The first goal, Olson said, was to find resorts that could set up the races in a way that worked this year. As of now, they have seven races planned (and more could come), with at least one in each of New Hampshire, Maine, Vermont and Massachusetts, meaning no one will be required to do quarantining or testing to take part in at least one race from each of those states.
They’ve also set the times and dates up now so those who may want to take the steps to travel to another state can plan ahead to do so.
“It won’t be able to be quite as much of a party,” said Olson, “But there will be racing, medals and more fun. “
The current schedule goes like this: Sat., Jan. 23: Jiminy Peak, MA; Sun, Feb. 7: Pat’s Peak, NH; Sat., Feb. 20: Lost Valley, ME; Sat., Feb. 27: Nashoba Valley, MA; Sat., March 6: Berkshire East, MA; Sun., March 7: Catamount, MA (a nice set-up for two consecutive days of racing), and the annual Finals set for Sat., April 12 at Jay Peak, VT.
While most years you can show up and race, they ask that this year you register in advance to make managing the races a smooth experience. You’ll also want to purchase your resort lift ticket in advance as well, since most ski areas are limiting ticket sales and you’d not want to arrive ready to race only to be blocked out.
The racing itself, Olson said, “Will be fairly normal,” as far as experience goes.
“It helps that we are outdoors, and that in racing spacing is pretty normal,” he said. There will be some adjustments at the top of the hill that regulars may notice, but overall, he said, the start, race and finish will feel the same. The cheering, competing and learning will all be there and be solidly in place.
There are also some bonuses this year.
First: Because of the limited number of races, anyone who races this season will qualify for the finals.
“We’ve always wanted to do this but it was always a space issue,” Olson said. With the VC using NASTAR to keep and record results, he said, they can see that the northeast comes in second only to Aspen for total racers in normal seasons, much because of the wealth of spots they can travel to race at. This year, with only seven as of now, they’re happy to be able to invited all to the finals.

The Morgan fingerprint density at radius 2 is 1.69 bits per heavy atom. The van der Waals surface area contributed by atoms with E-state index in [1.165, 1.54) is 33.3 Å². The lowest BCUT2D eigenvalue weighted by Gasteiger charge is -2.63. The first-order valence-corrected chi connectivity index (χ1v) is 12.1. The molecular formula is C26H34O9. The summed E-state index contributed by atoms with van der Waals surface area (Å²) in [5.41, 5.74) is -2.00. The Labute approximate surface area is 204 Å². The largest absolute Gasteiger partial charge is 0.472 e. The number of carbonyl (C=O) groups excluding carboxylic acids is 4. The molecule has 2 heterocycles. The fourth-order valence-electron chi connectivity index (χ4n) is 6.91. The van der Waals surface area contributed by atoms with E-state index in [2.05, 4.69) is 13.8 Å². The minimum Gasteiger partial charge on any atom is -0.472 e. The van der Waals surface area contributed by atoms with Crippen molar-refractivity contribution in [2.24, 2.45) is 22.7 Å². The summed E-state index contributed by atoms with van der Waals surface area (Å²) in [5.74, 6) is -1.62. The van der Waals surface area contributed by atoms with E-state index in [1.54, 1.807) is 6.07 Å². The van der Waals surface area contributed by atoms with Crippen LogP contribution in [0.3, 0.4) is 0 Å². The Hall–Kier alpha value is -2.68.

The finals, in April, will be detailed more as the season (and our fight against the pandemic) progresses, He said.
Next: there will be follow-up fun. While in other years the VC crew takes photos and posts them, this season, they’ll be sharing hashtags and fun contests for races to post on social media on their own, with a chance to be creative, extend the fun and more.
The best thing? It’s not just that their main sponsors including Chevrolet, Pepsi, Xfinity and Shred Dog are still with them in this unique year, Olson said. It’s more that they’ve found a way to still deliver the part of their program that’s perhaps shinier than even the medals: the vibe and learning.
“The essence of the VC, honestly, is giving people that family experience and having kids get out there and feel what it’s like to race. It’s more than just having raced,” he said. “It’s having the courage to try. It’s that sense of achievement when you cross the finish line. It’s the mentoring our crew does.”
“We truly felt, for those reasons, it was important to do a season this year; even a small one,” he said. “It’s for our own sake, sure. But its also this: Man, people need to get out and do something fun and unusual this winter. And here we are.”
You can learn more about the Vertical Challenge at